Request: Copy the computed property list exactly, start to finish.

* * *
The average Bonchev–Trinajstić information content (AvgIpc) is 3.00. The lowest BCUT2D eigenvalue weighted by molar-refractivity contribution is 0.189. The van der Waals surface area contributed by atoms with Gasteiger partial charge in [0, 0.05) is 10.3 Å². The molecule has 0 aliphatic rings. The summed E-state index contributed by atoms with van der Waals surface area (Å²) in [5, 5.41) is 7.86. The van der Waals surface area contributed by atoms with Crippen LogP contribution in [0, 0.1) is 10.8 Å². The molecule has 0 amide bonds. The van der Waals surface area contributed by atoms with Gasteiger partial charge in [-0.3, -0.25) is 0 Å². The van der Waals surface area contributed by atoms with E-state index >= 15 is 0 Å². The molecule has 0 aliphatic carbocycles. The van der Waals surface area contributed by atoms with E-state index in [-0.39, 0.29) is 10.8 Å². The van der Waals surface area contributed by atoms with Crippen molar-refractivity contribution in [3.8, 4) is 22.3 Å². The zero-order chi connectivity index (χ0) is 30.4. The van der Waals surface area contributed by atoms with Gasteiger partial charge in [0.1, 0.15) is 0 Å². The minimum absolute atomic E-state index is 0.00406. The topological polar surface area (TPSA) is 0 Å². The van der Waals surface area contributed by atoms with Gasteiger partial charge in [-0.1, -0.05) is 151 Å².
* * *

The average Bonchev–Trinajstić information content (AvgIpc) is 3.00. The lowest BCUT2D eigenvalue weighted by molar-refractivity contribution is 0.189. The van der Waals surface area contributed by atoms with Gasteiger partial charge in [0, 0.05) is 10.3 Å². The molecule has 0 aliphatic rings. The summed E-state index contributed by atoms with van der Waals surface area (Å²) in [5, 5.41) is 7.86. The van der Waals surface area contributed by atoms with Crippen LogP contribution in [0, 0.1) is 10.8 Å². The molecule has 0 amide bonds. The van der Waals surface area contributed by atoms with Gasteiger partial charge in [-0.3, -0.25) is 0 Å². The van der Waals surface area contributed by atoms with E-state index >= 15 is 0 Å². The molecule has 0 aliphatic carbocycles. The van der Waals surface area contributed by atoms with E-state index in [-0.39, 0.29) is 10.8 Å². The van der Waals surface area contributed by atoms with Crippen molar-refractivity contribution in [3.8, 4) is 22.3 Å². The zero-order chi connectivity index (χ0) is 30.4. The van der Waals surface area contributed by atoms with Gasteiger partial charge in [0.1, 0.15) is 0 Å². The minimum absolute atomic E-state index is 0.00406. The topological polar surface area (TPSA) is 0 Å². The van der Waals surface area contributed by atoms with Gasteiger partial charge in [-0.1, -0.05) is 151 Å².